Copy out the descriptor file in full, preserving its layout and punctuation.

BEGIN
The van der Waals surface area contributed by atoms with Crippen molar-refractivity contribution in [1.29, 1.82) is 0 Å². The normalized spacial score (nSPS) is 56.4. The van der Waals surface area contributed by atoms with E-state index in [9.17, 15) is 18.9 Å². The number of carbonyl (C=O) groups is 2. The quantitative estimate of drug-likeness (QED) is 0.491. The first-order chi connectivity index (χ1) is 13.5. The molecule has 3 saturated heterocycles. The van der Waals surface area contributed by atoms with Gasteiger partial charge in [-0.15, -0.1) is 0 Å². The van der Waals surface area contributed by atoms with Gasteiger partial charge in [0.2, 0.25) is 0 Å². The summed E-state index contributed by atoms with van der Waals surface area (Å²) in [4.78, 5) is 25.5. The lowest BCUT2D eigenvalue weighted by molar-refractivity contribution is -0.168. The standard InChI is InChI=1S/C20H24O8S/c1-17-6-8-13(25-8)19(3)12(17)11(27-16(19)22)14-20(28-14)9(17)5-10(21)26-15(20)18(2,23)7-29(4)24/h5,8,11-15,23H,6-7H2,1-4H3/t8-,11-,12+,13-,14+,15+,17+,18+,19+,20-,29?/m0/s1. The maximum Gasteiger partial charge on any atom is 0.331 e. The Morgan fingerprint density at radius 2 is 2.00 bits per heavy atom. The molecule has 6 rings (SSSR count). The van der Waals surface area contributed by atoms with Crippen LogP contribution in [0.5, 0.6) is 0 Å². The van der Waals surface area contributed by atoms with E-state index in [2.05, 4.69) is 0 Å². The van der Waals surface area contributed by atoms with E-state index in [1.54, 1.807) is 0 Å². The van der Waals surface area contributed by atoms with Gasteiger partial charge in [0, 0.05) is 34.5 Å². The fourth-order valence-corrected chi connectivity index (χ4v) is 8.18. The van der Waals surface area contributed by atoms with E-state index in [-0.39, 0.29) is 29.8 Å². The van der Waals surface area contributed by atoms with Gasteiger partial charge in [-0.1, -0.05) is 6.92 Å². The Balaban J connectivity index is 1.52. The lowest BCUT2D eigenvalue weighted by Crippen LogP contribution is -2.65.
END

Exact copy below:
The van der Waals surface area contributed by atoms with Crippen molar-refractivity contribution in [1.29, 1.82) is 0 Å². The normalized spacial score (nSPS) is 56.4. The van der Waals surface area contributed by atoms with E-state index in [9.17, 15) is 18.9 Å². The number of carbonyl (C=O) groups is 2. The quantitative estimate of drug-likeness (QED) is 0.491. The first-order chi connectivity index (χ1) is 13.5. The molecule has 3 saturated heterocycles. The van der Waals surface area contributed by atoms with Gasteiger partial charge in [-0.15, -0.1) is 0 Å². The van der Waals surface area contributed by atoms with Gasteiger partial charge in [0.2, 0.25) is 0 Å². The summed E-state index contributed by atoms with van der Waals surface area (Å²) in [4.78, 5) is 25.5. The lowest BCUT2D eigenvalue weighted by molar-refractivity contribution is -0.168. The standard InChI is InChI=1S/C20H24O8S/c1-17-6-8-13(25-8)19(3)12(17)11(27-16(19)22)14-20(28-14)9(17)5-10(21)26-15(20)18(2,23)7-29(4)24/h5,8,11-15,23H,6-7H2,1-4H3/t8-,11-,12+,13-,14+,15+,17+,18+,19+,20-,29?/m0/s1. The maximum Gasteiger partial charge on any atom is 0.331 e. The Morgan fingerprint density at radius 2 is 2.00 bits per heavy atom. The molecule has 6 rings (SSSR count). The van der Waals surface area contributed by atoms with Crippen LogP contribution in [0.5, 0.6) is 0 Å². The van der Waals surface area contributed by atoms with E-state index in [2.05, 4.69) is 0 Å². The van der Waals surface area contributed by atoms with E-state index in [1.54, 1.807) is 0 Å². The van der Waals surface area contributed by atoms with Gasteiger partial charge in [0, 0.05) is 34.5 Å². The fourth-order valence-corrected chi connectivity index (χ4v) is 8.18. The van der Waals surface area contributed by atoms with E-state index in [-0.39, 0.29) is 29.8 Å². The van der Waals surface area contributed by atoms with Gasteiger partial charge in [-0.1, -0.05) is 6.92 Å². The Balaban J connectivity index is 1.52. The lowest BCUT2D eigenvalue weighted by Crippen LogP contribution is -2.65.